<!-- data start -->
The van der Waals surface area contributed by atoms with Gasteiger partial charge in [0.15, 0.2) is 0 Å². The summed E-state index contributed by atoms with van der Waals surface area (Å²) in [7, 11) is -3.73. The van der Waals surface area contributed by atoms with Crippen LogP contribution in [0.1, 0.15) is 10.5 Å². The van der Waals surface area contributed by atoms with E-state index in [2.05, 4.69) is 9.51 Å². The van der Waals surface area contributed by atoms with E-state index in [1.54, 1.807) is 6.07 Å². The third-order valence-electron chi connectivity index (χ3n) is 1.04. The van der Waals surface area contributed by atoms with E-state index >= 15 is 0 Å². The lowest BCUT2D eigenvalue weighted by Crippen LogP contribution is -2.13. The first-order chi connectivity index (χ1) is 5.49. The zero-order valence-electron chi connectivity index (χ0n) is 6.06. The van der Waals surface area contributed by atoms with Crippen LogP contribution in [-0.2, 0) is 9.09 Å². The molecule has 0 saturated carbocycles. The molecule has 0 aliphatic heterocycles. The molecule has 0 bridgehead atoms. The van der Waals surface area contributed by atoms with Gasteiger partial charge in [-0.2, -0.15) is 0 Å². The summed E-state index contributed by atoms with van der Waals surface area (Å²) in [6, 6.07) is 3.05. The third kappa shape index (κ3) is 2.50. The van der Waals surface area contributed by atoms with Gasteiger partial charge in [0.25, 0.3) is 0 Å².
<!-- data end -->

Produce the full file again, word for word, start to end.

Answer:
The van der Waals surface area contributed by atoms with Gasteiger partial charge in [0.15, 0.2) is 0 Å². The summed E-state index contributed by atoms with van der Waals surface area (Å²) in [7, 11) is -3.73. The van der Waals surface area contributed by atoms with Crippen LogP contribution in [0.1, 0.15) is 10.5 Å². The van der Waals surface area contributed by atoms with E-state index in [2.05, 4.69) is 9.51 Å². The van der Waals surface area contributed by atoms with E-state index in [1.54, 1.807) is 6.07 Å². The third-order valence-electron chi connectivity index (χ3n) is 1.04. The van der Waals surface area contributed by atoms with E-state index >= 15 is 0 Å². The lowest BCUT2D eigenvalue weighted by Crippen LogP contribution is -2.13. The first-order chi connectivity index (χ1) is 5.49. The zero-order valence-electron chi connectivity index (χ0n) is 6.06. The van der Waals surface area contributed by atoms with Crippen LogP contribution in [-0.2, 0) is 9.09 Å². The molecule has 0 saturated carbocycles. The molecule has 0 aliphatic heterocycles. The molecule has 0 bridgehead atoms. The van der Waals surface area contributed by atoms with Gasteiger partial charge in [-0.2, -0.15) is 0 Å². The summed E-state index contributed by atoms with van der Waals surface area (Å²) in [6, 6.07) is 3.05. The third kappa shape index (κ3) is 2.50. The van der Waals surface area contributed by atoms with Gasteiger partial charge in [0.25, 0.3) is 0 Å².